These are all just my own reflections, but I do see a major takeaway here. We need to actively change the way we seek to empower women. It’s not just about one woman; it’s about all of us who live under patriarchy. And that’s what I’m trying to do here at LeadHERship.
I hope you’ll join me.
On social media lately, there’s been a lot of talk about how recent movements have “hurt” men. In particular, there is a harmful trend on Tik Tok where users make videos asking whether women should be punished for false allegations. The annoying thing: it’s illegal. Why are we “debating” it? I had some issues with the way people are framing the conversation about coming forward, and I recently had a comment on my Instagram saying that “the Me Too movement oppresses men.” At that point, I decided to make a post.
First, here is some background. The Me Too movement intends to demonstrate the magnitude of the problem by exhibiting how widespread and common it is. The movement empowers survivors through empathy, solidarity, and strength in numbers, especially young and vulnerable women, by visibly demonstrating how many people have survived sexual assault and harassment, especially in the workplace. It has led to higher awareness of how industries and power structures structures allow perpetrators to go unpunished. Saying this also invalidates men’s struggles and silences them by assuming that only women face sexual violence. So let’s unpack the idea that men feel oppressed by it.
First thing, ask them to think about why they feel threatened. Usually, it comes under three categories. One, they’re angry that men’s careers might be ruined for sexual assault. Two, they’re worried that a gesture they don’t see as sexual assault will get them in “trouble.” Three, they’re worried about false accusations potentially ruining their own career.
In response to the first concern: to put it simply, if someone commits an act of sexual assault, they must face consequences, and this shouldn’t be a debate! In addition, it simply isn’t safe for anyone to go to work with or live in a community with predators.
As for the second concern: Women are allowed to have boundaries. Simple rule: don’t touch them unnecessarily and without consent, and don’t make suggestive remarks or jokes. It’s called being respectful! If they think they shouldn’t have to worry about physical contact, it’s time for them to look within themselves and ask why they feel entitled to women’s bodies. It’s simple: be respectful of women’s boundaries (be a decent person) and your career is safe.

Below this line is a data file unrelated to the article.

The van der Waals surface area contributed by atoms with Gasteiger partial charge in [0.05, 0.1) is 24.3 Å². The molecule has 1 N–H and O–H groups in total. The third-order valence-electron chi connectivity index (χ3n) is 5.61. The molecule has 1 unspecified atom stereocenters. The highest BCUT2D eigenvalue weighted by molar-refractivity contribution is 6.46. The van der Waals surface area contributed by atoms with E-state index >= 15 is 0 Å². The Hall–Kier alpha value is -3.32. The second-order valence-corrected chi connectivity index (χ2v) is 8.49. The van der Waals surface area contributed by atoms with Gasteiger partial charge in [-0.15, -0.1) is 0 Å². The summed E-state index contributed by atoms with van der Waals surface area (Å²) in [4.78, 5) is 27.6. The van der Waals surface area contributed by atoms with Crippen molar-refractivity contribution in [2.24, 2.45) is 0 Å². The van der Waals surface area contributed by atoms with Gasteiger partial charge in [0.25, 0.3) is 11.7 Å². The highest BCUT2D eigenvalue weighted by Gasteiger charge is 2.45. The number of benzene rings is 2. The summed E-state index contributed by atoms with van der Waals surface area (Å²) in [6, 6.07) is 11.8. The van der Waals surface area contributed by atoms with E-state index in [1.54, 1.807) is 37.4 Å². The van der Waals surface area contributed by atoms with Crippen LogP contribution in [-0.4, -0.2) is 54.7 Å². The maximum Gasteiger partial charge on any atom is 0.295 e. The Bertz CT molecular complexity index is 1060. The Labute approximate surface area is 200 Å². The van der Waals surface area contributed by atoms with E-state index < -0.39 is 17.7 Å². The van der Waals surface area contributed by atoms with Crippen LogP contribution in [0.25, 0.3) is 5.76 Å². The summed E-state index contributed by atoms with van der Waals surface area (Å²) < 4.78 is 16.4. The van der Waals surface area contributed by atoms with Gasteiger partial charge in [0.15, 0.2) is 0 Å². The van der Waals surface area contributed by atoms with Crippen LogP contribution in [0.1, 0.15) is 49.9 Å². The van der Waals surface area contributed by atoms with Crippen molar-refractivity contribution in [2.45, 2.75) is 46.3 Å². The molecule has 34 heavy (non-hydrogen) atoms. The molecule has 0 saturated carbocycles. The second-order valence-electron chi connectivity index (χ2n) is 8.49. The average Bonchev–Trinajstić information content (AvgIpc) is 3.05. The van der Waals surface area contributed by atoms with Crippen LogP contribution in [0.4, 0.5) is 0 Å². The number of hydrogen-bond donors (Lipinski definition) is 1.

There are some important things to consider when we think about false allegations. First, let’s make it clear just how hard it is to come forward in the first place. US Bureau of Justice Statistics suggest only 35% of all sexual assaults are even reported to the police.
Around 2-6% of reports are false accusations. There is no question that someone making a false allegation should face consequences, and false accusations are illegal. However the fact that it’s so rare makes it somewhat ridiculous that people’s first thought is “she’s making it up.”
In fact, the idea that society looks to disprove rather than prove the survivor’s story is a major reason that it’s so difficult to come forward and a major reason that so many perpetrators avoid consequences.
Sexual abuse causes severe psychological trauma. Survivors do not come forward for a wide variety of reasons, including fear of retaliation, fear of defamation, fear of career issues, fear of being blamed, and most importantly, fear of not being believed or taken seriously. It takes incredible bravery for survivors to come forward in an environment where their life could be ruined for it.